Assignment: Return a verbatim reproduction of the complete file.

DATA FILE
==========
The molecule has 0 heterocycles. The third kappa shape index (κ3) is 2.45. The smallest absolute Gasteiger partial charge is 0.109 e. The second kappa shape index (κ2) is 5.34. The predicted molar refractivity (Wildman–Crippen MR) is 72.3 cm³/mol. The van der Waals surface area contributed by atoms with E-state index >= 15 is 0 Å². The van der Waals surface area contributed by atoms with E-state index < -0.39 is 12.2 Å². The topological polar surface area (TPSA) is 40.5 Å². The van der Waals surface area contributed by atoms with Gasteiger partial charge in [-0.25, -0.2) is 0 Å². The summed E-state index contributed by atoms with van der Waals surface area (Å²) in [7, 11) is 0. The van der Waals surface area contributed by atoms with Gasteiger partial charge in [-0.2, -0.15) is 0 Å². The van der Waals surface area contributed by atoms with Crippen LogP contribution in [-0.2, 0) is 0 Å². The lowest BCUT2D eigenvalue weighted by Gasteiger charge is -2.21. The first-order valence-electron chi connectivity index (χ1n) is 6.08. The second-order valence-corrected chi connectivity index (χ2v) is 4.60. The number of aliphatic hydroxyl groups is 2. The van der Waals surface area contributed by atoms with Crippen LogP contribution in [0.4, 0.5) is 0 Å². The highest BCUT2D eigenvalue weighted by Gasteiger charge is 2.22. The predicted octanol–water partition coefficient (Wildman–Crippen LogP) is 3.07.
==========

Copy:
The molecule has 0 heterocycles. The third kappa shape index (κ3) is 2.45. The smallest absolute Gasteiger partial charge is 0.109 e. The second kappa shape index (κ2) is 5.34. The predicted molar refractivity (Wildman–Crippen MR) is 72.3 cm³/mol. The van der Waals surface area contributed by atoms with E-state index >= 15 is 0 Å². The van der Waals surface area contributed by atoms with E-state index < -0.39 is 12.2 Å². The topological polar surface area (TPSA) is 40.5 Å². The van der Waals surface area contributed by atoms with Gasteiger partial charge in [-0.25, -0.2) is 0 Å². The summed E-state index contributed by atoms with van der Waals surface area (Å²) in [7, 11) is 0. The van der Waals surface area contributed by atoms with Gasteiger partial charge in [-0.2, -0.15) is 0 Å². The van der Waals surface area contributed by atoms with Crippen LogP contribution in [-0.2, 0) is 0 Å². The lowest BCUT2D eigenvalue weighted by Gasteiger charge is -2.21. The first-order valence-electron chi connectivity index (χ1n) is 6.08. The second-order valence-corrected chi connectivity index (χ2v) is 4.60. The number of aliphatic hydroxyl groups is 2. The van der Waals surface area contributed by atoms with Crippen LogP contribution in [0.4, 0.5) is 0 Å². The highest BCUT2D eigenvalue weighted by Gasteiger charge is 2.22. The predicted octanol–water partition coefficient (Wildman–Crippen LogP) is 3.07.